Well, it's exciting and it's a gorgeous place. I've spent a bit of time in Phoenix the last few years and we had an Airbnb there in Scottsdale for best part of a week at the end of a family time last summer. And I was saying to Joe, I mean, it is oppressively hot in the summer. We were there in July and it was very hot, but the autumn spring has just got, the winter is gorgeous in that part of the world and it goes on forever. There's blue skies and I think it's the fastest growing city in the States, Phoenix. It's a place where people who can't no longer afford to buy a shoebox in California and moving out there and setting up a working from home business,
Laura Burton: It has a very strong tech presence. So that's good for my husband and his work as well. And also my mum lives with us and she is sort of poor thing, withering away with arthritis and not doing well in this climate at all. And the doctors just said Moose of my heart should be a different person. So I kind of them literally
James Blatch: Hot and dry, not somewhere where the dam permeates every aspect of your body. Okay, Laura, fantastic. Well done. I'm so excited for you. A big six figure month, a month year for you coming up and we'll going to hold you to that, but I'm sure you will make it. I guess we'll see you in the autumn, probably in November. I think this interview is going to go out September time, something like that. But we'll see you I think in November in Vegas, is that right?
Laura Burton: Yeah, yeah. Should be there. I should be living there. Not in Vegas.
James Blatch: You could just go on your bike and cycle probably from Phoenix. It's probably quite close, right? I have driven it in almost five hours I think once. But yeah,
Laura Burton: Can you imagine cycling across Death Valley?
James Blatch: Well just have a, make sure you've got a bottle of water, maybe everything will be fine and watch out the black widows. Excellent. Laura, thank you. Congratulations to you and Ross. Brilliant to have you on the show. And yeah, let's stay in touch.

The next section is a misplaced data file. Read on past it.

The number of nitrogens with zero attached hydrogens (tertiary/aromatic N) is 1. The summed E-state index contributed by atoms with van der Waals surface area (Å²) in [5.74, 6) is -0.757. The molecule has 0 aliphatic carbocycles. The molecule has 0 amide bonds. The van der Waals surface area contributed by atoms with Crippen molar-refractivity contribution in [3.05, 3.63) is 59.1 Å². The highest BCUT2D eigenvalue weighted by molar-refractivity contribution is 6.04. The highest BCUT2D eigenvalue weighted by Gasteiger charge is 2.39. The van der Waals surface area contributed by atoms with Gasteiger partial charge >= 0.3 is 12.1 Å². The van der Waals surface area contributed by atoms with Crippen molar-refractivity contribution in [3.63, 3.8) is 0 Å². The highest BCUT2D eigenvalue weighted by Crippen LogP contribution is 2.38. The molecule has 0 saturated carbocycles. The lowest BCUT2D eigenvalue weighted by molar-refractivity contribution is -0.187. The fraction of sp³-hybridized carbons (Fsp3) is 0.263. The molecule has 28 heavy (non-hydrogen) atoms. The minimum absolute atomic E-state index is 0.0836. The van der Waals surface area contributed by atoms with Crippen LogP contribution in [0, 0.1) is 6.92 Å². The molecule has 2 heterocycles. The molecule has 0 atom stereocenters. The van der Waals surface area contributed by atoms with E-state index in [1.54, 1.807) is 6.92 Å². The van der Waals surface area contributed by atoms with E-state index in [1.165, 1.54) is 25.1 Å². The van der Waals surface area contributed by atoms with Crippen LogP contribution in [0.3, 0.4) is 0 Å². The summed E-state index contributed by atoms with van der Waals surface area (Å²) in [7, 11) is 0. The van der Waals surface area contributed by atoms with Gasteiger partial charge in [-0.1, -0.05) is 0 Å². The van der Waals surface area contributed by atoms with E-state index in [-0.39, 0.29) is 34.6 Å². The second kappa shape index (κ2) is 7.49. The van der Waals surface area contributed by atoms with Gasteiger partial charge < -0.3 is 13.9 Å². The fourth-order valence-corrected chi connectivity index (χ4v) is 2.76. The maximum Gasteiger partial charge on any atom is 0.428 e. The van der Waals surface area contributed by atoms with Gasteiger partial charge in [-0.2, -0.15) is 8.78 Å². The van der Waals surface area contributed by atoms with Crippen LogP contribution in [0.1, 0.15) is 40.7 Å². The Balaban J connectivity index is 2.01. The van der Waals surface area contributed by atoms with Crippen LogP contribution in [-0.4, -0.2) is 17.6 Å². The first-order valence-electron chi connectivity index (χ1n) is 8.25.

Laura Burton: Thank you so much for having me.
Speaker 1: This Is the self-publishing show. There's never been a better time to be a writer.
James Blatch: Great banter and a great interview with Laura, who is, I think she's trying to move to the states. I think they're going to move to Phoenix. I told my wife, I'm going to move to Phoenix, and I said, the family is welcome, but I was so fed up with the grey weather and we have such a miserable summer. I want to go where it's blue skies and the winter in that part of the world would be beautiful I think. So I'll go and live with Laura and her husband, I'm sure time
Mark Dawson: Check out with them, have a
James Blatch: Well
Mark Dawson: Annoying house gets they can't get rid of.
James Blatch: I'll say, I'm just going to visit and surreptitiously put my suitcase down. But anyway, I'm feeling quite bu because we're after Sunny climbs tomorrow. Well, Saturday for me, and I can't wait to feel a bit of heat. I do crave it. I've got a friend as well like this, and I think there is a physiological mental health link to,
Mark Dawson: I think that's been proven. Yeah, yeah, absolutely. The
James Blatch: Yes, maybe we'll Retire by the Sea. I want to say a huge thank you to Laura for coming onto the show. Look forward to seeing her soon. She might be at N I'm not sure, but we'll certainly see her I'm sure at 20 books. So don't forget to sign up for our Amazon ads webinar. If you go to self-publishing formula.com/amazon webinar award. Word presented by Ricardo Fiat, who literally wrote the book on Amazon ads and that'd be a brand new webinar from us and teaching to help you master and get the best out of Amazon ads. And I remember reading that book when Ricardo wrote it and on page three, I learned something really important to do with running the auto campaigns and I put it into action and it immediately works. So that was quite a breakthrough for me. In fact, that campaign, I could tell you, mark is on my first book Final Flight. It's still running and still profitable since I learned that tip, but I've got to hold it back. You have to come to the webinars to learn what that tip is. Okay, I think that's it. I think we can get on with the rest of our day and I'll go and pack my bag soon.
Mark Dawson: Yeah, me too. Yeah, so yeah, let's do it.
James Blatch: Let's do it. Alright, all that remains for me to say is a goodbye from him
Mark Dawson: And a goodbye from me. Goodbye. Goodbye.